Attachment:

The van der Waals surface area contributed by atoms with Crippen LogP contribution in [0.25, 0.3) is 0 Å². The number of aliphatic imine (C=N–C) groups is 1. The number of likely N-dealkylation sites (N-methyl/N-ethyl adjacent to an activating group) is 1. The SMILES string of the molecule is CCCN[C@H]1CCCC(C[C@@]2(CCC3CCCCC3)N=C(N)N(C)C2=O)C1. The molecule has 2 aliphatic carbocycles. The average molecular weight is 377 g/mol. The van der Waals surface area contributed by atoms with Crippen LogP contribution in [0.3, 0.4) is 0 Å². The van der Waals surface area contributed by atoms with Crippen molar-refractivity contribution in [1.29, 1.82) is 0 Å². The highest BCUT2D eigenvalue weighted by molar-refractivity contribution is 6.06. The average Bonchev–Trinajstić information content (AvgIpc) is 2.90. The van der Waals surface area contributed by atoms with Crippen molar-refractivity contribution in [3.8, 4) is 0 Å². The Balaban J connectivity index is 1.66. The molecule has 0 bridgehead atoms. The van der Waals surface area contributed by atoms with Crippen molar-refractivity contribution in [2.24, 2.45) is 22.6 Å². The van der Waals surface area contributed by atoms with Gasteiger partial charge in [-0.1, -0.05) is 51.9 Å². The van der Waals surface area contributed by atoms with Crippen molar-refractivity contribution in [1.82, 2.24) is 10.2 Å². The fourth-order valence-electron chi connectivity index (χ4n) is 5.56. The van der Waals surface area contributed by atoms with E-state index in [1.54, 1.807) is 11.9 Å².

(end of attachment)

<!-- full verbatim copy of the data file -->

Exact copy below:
The van der Waals surface area contributed by atoms with Crippen LogP contribution in [0.25, 0.3) is 0 Å². The number of aliphatic imine (C=N–C) groups is 1. The number of likely N-dealkylation sites (N-methyl/N-ethyl adjacent to an activating group) is 1. The SMILES string of the molecule is CCCN[C@H]1CCCC(C[C@@]2(CCC3CCCCC3)N=C(N)N(C)C2=O)C1. The molecule has 2 aliphatic carbocycles. The average molecular weight is 377 g/mol. The van der Waals surface area contributed by atoms with Crippen LogP contribution in [0.3, 0.4) is 0 Å². The van der Waals surface area contributed by atoms with Crippen molar-refractivity contribution in [1.29, 1.82) is 0 Å². The highest BCUT2D eigenvalue weighted by molar-refractivity contribution is 6.06. The average Bonchev–Trinajstić information content (AvgIpc) is 2.90. The van der Waals surface area contributed by atoms with Crippen molar-refractivity contribution in [3.8, 4) is 0 Å². The Balaban J connectivity index is 1.66. The molecule has 0 bridgehead atoms. The van der Waals surface area contributed by atoms with Crippen molar-refractivity contribution in [2.24, 2.45) is 22.6 Å². The van der Waals surface area contributed by atoms with Gasteiger partial charge in [-0.1, -0.05) is 51.9 Å². The van der Waals surface area contributed by atoms with Crippen molar-refractivity contribution in [1.82, 2.24) is 10.2 Å². The fourth-order valence-electron chi connectivity index (χ4n) is 5.56. The van der Waals surface area contributed by atoms with E-state index in [1.54, 1.807) is 11.9 Å².